2. The switch function sets each category's score by establishing what amount to award based on the item the reviewer selects. The keys used here: rubric_gpa_scale, rubric_Degree_scale, rubric_work_exp_scale, rubric_letter_1_scale, rubric_letter_2_scale, are the keys created in each evaluation question (see Key in the image below). In this example, the reviewer manually selects which range the applicant's GPA falls into. The options available to the reviewer (represented here as case 1, case 2, case 3, case 4 and case 5) convert to a value of either 0, 2, 4, 6, or 8 points. This method of manually selecting a GPA range is used instead of capturing the GPA from the application, which may be a useful option when GPAs either aren't included on the application by default or aren't verified. The image below shows how the rubric_gpa_scale question is built on the Evaluation Form.

    A sample Evaluation Question
  3. The switch function is again used here, this time for the degree information. Similar to the previous category, this is designed for the reviewer to make a selection on a degree-related question. The reviewer's answer is here converted to a value of 0, 4, 6, or 8 points. The image below shows how the rubric_Degree_scale question is configured on the Evaluation Form.

    Sample evaluation question using Degree Awarded
  4. The switch function is again used to convert a reviewer's selection into a numeric score. This time, the function is converting the reviewer's response to a question about the applicant's work experience (rubric_work_exp_scale).

    A sample evaluation question regarding Work Experience
  5. Similar to the previous sections, the switch function is used here to award the application either 0 or 2 points based on how the reviewer responded to a question regarding the first letter of recommendation.

    Evaluation question using Letters of Reference
  6. The switch function here works the same as the one above, this time using the second letter of recommendation score.
  7. Lastly, the return function is used to calculate a final score and display its value. In this example, the score is calculated by adding the scores of each category (score_gpa, score_degree, score_work, score_letter1, and score_letter2). Other equations could be also be used here (e.g., multiplying the scores, subtracting values from each score, or dividing the scores by a value).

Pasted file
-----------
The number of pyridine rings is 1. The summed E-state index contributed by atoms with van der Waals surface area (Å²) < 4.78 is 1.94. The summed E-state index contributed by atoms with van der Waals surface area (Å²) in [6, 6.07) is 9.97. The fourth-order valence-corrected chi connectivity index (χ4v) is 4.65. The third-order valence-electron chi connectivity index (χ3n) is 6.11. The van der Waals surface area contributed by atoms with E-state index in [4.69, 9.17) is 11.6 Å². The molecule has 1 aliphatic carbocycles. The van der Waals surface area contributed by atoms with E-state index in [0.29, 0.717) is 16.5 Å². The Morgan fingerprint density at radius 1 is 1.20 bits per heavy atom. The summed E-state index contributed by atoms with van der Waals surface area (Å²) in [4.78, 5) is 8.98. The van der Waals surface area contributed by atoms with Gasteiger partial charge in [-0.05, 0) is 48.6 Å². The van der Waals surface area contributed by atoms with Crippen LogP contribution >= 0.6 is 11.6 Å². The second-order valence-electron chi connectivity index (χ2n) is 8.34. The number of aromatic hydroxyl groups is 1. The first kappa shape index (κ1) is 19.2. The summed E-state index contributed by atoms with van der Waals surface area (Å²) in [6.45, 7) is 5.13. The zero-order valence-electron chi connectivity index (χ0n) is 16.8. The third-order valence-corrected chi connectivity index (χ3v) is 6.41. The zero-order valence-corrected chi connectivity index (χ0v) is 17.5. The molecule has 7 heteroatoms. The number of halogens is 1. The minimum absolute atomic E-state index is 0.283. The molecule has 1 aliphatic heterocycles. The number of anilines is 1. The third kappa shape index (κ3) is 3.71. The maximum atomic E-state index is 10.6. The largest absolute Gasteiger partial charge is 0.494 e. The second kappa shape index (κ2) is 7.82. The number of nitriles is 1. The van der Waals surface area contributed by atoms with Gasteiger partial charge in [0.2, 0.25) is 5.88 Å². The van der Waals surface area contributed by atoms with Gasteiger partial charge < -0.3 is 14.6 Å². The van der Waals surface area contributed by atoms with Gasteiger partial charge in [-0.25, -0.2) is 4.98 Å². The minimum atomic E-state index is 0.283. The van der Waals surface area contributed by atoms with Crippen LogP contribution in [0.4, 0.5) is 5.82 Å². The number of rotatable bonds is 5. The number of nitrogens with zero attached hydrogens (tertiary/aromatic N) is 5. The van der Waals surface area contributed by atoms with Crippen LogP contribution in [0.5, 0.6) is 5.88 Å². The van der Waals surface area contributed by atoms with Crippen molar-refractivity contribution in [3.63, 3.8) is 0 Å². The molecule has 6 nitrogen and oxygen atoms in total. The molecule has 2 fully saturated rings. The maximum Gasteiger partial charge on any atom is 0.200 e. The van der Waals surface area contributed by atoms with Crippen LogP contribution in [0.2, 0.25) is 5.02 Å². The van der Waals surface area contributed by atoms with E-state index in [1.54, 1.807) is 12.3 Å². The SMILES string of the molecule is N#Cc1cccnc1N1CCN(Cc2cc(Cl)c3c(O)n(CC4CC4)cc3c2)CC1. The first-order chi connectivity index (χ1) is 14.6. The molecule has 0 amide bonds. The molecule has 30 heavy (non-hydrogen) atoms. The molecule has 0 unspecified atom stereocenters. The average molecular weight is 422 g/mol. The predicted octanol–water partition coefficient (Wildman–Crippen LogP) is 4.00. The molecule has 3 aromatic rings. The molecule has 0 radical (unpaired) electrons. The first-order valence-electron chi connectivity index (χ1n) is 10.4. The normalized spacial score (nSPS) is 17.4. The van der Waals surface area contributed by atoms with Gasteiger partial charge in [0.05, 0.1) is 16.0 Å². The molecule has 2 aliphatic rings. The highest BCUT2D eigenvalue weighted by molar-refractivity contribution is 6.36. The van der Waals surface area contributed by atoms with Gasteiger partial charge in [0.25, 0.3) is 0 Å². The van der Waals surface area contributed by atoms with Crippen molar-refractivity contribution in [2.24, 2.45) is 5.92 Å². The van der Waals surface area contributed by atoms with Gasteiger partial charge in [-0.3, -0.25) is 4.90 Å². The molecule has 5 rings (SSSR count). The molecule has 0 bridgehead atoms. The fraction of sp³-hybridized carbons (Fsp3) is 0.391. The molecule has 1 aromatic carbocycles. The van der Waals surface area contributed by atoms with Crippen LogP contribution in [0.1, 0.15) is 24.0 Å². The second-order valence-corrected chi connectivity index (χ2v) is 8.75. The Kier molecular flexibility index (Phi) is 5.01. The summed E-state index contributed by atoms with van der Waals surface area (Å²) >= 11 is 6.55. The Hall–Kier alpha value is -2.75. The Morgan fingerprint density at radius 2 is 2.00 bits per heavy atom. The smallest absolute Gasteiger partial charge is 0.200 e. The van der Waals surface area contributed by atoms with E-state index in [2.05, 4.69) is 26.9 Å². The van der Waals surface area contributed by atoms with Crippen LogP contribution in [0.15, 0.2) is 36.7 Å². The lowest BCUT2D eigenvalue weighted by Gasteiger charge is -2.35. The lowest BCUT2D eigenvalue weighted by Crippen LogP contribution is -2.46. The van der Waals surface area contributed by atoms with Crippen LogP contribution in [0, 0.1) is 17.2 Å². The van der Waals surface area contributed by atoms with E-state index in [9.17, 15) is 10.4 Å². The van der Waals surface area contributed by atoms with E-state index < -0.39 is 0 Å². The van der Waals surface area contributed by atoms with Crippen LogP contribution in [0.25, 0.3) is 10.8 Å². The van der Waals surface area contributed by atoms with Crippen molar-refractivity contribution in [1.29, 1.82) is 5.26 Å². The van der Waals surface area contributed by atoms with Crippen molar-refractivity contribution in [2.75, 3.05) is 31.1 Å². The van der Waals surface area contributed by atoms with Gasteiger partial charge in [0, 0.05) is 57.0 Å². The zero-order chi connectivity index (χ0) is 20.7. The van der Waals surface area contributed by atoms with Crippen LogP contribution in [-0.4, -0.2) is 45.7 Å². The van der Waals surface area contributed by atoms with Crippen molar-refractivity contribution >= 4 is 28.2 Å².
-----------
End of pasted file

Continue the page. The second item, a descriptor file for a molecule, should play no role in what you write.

In this example, each of the values included in the score calculation are pulled directly from the Evaluation Form results. With JavaScript expressions, you could also choose to pull in other values to make calculations, such as test scores or GPAs.

Working with Evaluation Calculated Fields

One way of building a score that incorporates several components of application data is to add an Evaluation Calculated Field. These are configured using JavaScript, so they are flexible and dynamic but require you to use some basic JavaScript expressions.

To configure an Evaluation Calculated Field:

  1. Navigate to Evaluation Forms in the Application Review area of the Settings menu.
  2. Build a new Evaluation Form or click on an existing one to edit it.
  3. After adding the fields you want reviewers to respond to, click Add Calculated Field at the bottom of the Evaluation Form.

         Adding a Calculated Field on an Evaluation Form
  4. In the expression area, begin adding JavaScript expressions to establish how your score will be calculated.
Finding Evaluation Calculated Field Results

Once you've created your score using Calculated Fields, you can view the results in several ways.

To find the results of an Evaluation Calculated Field:

  1. Navigate to an application and click Completed Reviews from the Information Pane.

        Completed Reviews on the Information Pane
  2. Find your desired review and look for the results in the Calculated Scores area. You can also click Show Review Details to see the rest of the review.

         Evaluation Results
  3. You can also find the results of an Evaluation Calculated Field in the Evaluations section of a PDF export.

         PDF of Evaluation results
  4. Alternatively, scores can be added to the Application Summary to feature them more prominently on each application record.
Calculating Scale Group Scores

When building an Evaluation Form, one of the Question Type options is Scale Group. This option allows reviewers to select from a scale of options to respond to your review questions. If you've implemented this option, you can use Phase Calculated Fields to calculate a sum, average, or median of the subscores from the Scale Group and display them. To do this: